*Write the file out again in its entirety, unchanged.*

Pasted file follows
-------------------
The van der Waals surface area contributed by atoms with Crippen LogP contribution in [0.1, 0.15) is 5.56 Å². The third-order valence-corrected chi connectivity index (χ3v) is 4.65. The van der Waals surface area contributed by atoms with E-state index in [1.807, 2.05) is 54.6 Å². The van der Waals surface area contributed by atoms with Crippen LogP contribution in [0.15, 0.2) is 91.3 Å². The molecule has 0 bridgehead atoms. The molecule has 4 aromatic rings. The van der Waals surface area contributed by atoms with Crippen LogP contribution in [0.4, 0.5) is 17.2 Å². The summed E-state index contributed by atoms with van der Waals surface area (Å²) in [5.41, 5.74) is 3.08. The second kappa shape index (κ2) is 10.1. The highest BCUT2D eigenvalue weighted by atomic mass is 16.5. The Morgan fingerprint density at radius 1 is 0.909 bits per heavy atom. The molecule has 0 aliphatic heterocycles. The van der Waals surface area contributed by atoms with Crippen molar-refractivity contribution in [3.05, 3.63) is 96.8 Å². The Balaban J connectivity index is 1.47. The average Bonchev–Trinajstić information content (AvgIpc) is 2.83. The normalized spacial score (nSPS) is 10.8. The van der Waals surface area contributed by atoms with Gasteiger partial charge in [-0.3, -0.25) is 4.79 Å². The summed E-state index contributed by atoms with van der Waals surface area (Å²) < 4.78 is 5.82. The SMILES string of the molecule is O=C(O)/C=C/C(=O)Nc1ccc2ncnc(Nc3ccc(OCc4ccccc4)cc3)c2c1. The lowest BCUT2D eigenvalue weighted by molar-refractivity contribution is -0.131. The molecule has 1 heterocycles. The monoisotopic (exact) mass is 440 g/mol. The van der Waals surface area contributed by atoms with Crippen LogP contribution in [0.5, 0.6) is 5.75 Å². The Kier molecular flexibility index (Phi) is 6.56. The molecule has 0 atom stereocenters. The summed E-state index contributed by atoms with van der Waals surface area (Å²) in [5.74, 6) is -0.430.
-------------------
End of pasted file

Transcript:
The van der Waals surface area contributed by atoms with Crippen LogP contribution in [0.1, 0.15) is 5.56 Å². The third-order valence-corrected chi connectivity index (χ3v) is 4.65. The van der Waals surface area contributed by atoms with E-state index in [1.807, 2.05) is 54.6 Å². The van der Waals surface area contributed by atoms with Crippen LogP contribution in [0.15, 0.2) is 91.3 Å². The molecule has 0 bridgehead atoms. The molecule has 4 aromatic rings. The van der Waals surface area contributed by atoms with Crippen LogP contribution in [0.4, 0.5) is 17.2 Å². The summed E-state index contributed by atoms with van der Waals surface area (Å²) in [5.41, 5.74) is 3.08. The second kappa shape index (κ2) is 10.1. The highest BCUT2D eigenvalue weighted by atomic mass is 16.5. The Morgan fingerprint density at radius 1 is 0.909 bits per heavy atom. The molecule has 0 aliphatic heterocycles. The van der Waals surface area contributed by atoms with Crippen molar-refractivity contribution in [3.05, 3.63) is 96.8 Å². The Balaban J connectivity index is 1.47. The average Bonchev–Trinajstić information content (AvgIpc) is 2.83. The normalized spacial score (nSPS) is 10.8. The van der Waals surface area contributed by atoms with Gasteiger partial charge in [-0.3, -0.25) is 4.79 Å². The summed E-state index contributed by atoms with van der Waals surface area (Å²) < 4.78 is 5.82. The SMILES string of the molecule is O=C(O)/C=C/C(=O)Nc1ccc2ncnc(Nc3ccc(OCc4ccccc4)cc3)c2c1. The lowest BCUT2D eigenvalue weighted by molar-refractivity contribution is -0.131. The molecule has 1 heterocycles. The monoisotopic (exact) mass is 440 g/mol. The van der Waals surface area contributed by atoms with Crippen LogP contribution in [0.5, 0.6) is 5.75 Å². The Kier molecular flexibility index (Phi) is 6.56. The molecule has 0 atom stereocenters. The summed E-state index contributed by atoms with van der Waals surface area (Å²) in [5.74, 6) is -0.430.